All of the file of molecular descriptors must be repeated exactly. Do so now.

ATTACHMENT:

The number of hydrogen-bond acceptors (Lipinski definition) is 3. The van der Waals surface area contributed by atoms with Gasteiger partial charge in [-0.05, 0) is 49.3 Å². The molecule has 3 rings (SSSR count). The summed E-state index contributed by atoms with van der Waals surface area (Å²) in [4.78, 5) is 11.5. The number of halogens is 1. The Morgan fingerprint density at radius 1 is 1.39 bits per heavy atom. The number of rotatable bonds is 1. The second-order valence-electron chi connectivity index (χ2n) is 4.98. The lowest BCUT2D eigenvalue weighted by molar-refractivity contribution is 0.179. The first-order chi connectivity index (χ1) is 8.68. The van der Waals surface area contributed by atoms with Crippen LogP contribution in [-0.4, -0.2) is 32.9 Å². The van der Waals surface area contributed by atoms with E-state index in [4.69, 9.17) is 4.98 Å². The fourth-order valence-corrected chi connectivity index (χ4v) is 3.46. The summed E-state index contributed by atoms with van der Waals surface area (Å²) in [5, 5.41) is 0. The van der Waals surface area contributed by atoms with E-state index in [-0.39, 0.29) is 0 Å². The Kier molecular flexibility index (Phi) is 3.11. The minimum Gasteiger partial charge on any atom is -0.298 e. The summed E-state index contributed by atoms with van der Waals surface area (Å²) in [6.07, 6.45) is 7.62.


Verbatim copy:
The number of hydrogen-bond acceptors (Lipinski definition) is 3. The van der Waals surface area contributed by atoms with Gasteiger partial charge in [-0.05, 0) is 49.3 Å². The molecule has 3 rings (SSSR count). The summed E-state index contributed by atoms with van der Waals surface area (Å²) in [4.78, 5) is 11.5. The number of halogens is 1. The Morgan fingerprint density at radius 1 is 1.39 bits per heavy atom. The number of rotatable bonds is 1. The second-order valence-electron chi connectivity index (χ2n) is 4.98. The lowest BCUT2D eigenvalue weighted by molar-refractivity contribution is 0.179. The first-order chi connectivity index (χ1) is 8.68. The van der Waals surface area contributed by atoms with Crippen LogP contribution in [-0.4, -0.2) is 32.9 Å². The van der Waals surface area contributed by atoms with E-state index in [4.69, 9.17) is 4.98 Å². The fourth-order valence-corrected chi connectivity index (χ4v) is 3.46. The summed E-state index contributed by atoms with van der Waals surface area (Å²) in [5, 5.41) is 0. The van der Waals surface area contributed by atoms with E-state index in [-0.39, 0.29) is 0 Å². The Kier molecular flexibility index (Phi) is 3.11. The minimum Gasteiger partial charge on any atom is -0.298 e. The summed E-state index contributed by atoms with van der Waals surface area (Å²) in [6.07, 6.45) is 7.62.